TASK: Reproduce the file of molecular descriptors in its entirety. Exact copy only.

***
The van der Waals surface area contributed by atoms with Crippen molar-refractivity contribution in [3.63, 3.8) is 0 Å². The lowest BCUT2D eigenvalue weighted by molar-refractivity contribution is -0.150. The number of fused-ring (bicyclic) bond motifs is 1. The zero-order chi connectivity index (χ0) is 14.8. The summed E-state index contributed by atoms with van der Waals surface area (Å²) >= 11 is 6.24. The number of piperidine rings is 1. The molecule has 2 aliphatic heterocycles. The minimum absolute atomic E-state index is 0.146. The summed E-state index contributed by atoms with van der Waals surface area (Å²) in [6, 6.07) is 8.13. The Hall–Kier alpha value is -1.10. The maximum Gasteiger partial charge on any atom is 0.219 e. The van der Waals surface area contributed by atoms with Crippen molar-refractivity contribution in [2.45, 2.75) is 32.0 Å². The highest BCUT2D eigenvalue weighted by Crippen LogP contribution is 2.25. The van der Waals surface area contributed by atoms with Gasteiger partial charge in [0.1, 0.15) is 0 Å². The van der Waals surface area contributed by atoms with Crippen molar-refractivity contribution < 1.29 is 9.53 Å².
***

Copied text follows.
The van der Waals surface area contributed by atoms with Crippen molar-refractivity contribution in [3.63, 3.8) is 0 Å². The lowest BCUT2D eigenvalue weighted by molar-refractivity contribution is -0.150. The number of fused-ring (bicyclic) bond motifs is 1. The zero-order chi connectivity index (χ0) is 14.8. The summed E-state index contributed by atoms with van der Waals surface area (Å²) >= 11 is 6.24. The number of piperidine rings is 1. The molecule has 2 aliphatic heterocycles. The minimum absolute atomic E-state index is 0.146. The summed E-state index contributed by atoms with van der Waals surface area (Å²) in [6, 6.07) is 8.13. The Hall–Kier alpha value is -1.10. The maximum Gasteiger partial charge on any atom is 0.219 e. The van der Waals surface area contributed by atoms with Crippen molar-refractivity contribution in [2.45, 2.75) is 32.0 Å². The highest BCUT2D eigenvalue weighted by Crippen LogP contribution is 2.25. The van der Waals surface area contributed by atoms with Gasteiger partial charge in [0.1, 0.15) is 0 Å². The van der Waals surface area contributed by atoms with Crippen molar-refractivity contribution < 1.29 is 9.53 Å².